“People will come up to us in Panera Bread and ask what we’re doing,” Romero said. “And we will tell them about Tiny Stitches.”
Meeting once a month
During its regularly scheduled meeting on the third Saturday, the Tiny Stitches group in Gainesville spends four hours working on projects. Most members spend the afternoon with yarn, needles and hooks, but they are free to bring in sewing machines if they prefer.
“If we have someone that wants to learn how to make a sewn item, we will have a workshop where everybody brings their machines or their sergers and we will teach them,” Kern said.
Members are not required to provide their own yarn or fabrics, but may bring their preferred medium. Tiny Stitches also receives donated materials.
“We have large companies like Garan that will donate fabric by the tons to us, others donate yarn, and it is then distributed to us,” Kern said. “However, sometimes we run short and will buy our own.”
Tiny Stitches in Gainesville also receives donations from family members, former members and even the families of members who have died.
“Each month, people bring in their items that they’ve made over the past month,” Kern said.
Some members bring in two or three larger items, such as quilts and blankets. Others bring in hundreds of booties, hats, socks and tote bags.
Volunteers with Tiny Stitches are not required to produce a specific number of items each month, especially since some pieces are small while others take a significant amount of time.
“Some months we will not have anything turned in, and the next month people will bring in stacks and stacks of items,” Kern said.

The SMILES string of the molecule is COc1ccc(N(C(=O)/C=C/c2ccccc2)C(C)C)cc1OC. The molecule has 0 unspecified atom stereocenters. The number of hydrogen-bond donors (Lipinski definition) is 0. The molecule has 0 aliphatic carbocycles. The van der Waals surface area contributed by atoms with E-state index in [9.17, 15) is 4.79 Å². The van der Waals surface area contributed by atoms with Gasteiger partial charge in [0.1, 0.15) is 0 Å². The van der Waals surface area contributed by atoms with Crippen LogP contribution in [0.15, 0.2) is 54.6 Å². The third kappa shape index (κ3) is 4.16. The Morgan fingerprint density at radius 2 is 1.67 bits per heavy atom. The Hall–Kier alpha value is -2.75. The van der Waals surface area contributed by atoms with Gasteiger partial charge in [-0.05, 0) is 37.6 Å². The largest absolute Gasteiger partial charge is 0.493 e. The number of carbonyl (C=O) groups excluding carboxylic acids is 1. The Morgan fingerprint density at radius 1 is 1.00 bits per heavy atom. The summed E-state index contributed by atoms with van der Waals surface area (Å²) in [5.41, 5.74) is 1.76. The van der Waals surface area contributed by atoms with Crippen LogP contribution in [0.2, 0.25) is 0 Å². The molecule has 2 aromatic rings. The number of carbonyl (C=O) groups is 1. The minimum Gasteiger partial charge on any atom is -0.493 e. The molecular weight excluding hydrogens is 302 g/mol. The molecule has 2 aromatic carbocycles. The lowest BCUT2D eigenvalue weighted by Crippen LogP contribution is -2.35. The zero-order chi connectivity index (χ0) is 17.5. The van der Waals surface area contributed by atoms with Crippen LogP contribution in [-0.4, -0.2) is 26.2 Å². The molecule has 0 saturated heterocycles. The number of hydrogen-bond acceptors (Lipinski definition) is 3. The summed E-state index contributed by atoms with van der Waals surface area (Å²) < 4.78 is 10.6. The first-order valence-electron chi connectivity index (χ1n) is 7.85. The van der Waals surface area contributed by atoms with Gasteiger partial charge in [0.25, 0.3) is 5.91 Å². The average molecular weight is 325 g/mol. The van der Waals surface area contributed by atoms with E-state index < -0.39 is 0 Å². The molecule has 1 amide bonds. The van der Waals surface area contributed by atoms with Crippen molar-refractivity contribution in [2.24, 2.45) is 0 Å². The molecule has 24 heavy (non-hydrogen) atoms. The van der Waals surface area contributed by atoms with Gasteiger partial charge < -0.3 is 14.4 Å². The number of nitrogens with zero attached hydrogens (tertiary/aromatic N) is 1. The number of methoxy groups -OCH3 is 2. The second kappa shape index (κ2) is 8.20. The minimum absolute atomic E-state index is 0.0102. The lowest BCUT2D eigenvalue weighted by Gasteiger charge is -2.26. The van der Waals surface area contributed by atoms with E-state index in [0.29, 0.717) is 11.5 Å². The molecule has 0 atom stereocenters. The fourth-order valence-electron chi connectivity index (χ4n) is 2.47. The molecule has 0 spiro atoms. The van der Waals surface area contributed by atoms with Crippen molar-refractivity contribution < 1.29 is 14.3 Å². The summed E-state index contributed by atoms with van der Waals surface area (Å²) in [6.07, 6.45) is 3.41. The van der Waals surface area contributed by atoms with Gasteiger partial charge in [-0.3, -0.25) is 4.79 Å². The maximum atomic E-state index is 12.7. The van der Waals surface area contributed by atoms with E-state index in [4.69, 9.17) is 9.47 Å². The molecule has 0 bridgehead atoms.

Group veterans advise and encourage its newest members to start small. It is suggested beginners start with simpler yarn crafts, such as a burial blanket. It is given to a family who experiences an infant death, regardless of need.
Romero said she has worked on hats and smaller things because she can make them quickly.
For January, March and April, the Tiny Stitches women in the Gainesville organization have supplied more than 400 items to Tiny Stitches. The items are taken to an Atlanta warehouse, where volunteers and members will pack the layettes and prepare them for hospitals all across North Georgia, including Northeast Georgia Medical Center.
“We will contact (the hospitals) and ask how many they need for the upcoming month,” Tiny Stitches president Susan Brunton said. “Sometimes they will request quite a few, and other times they won’t ask for any at all.”
“Northeast Georgia Medical Center might request four each month,” she continued. “Other months they don’t ask for any. Each year they probably get around 40 layettes.”
Hospitals distribute layettes based on need. They identify mothers who may need a layette and provides her with one. They are packaged in a large, reusable tote bag made by volunteers and contains all of the basic newborn necessities. The packages have bibs, shirts, pajamas, blankets, booties, socks and hats. All items are sewn, crocheted or knitted.
All distributed items meet distinct specifications to fit newborns. Tiny Stitches distributes specifications along with approved patterns to take the guesswork out of creating the items.
“Nurses and social workers are really the ones who tell us where the need is,” Kern said. “Some items, they get right away, like the changing pads. Others are seasonal, like sweaters and fleece sleep sacks.”
And while the need is great, the investment is worth it.
“I love what I do here,” Romero said.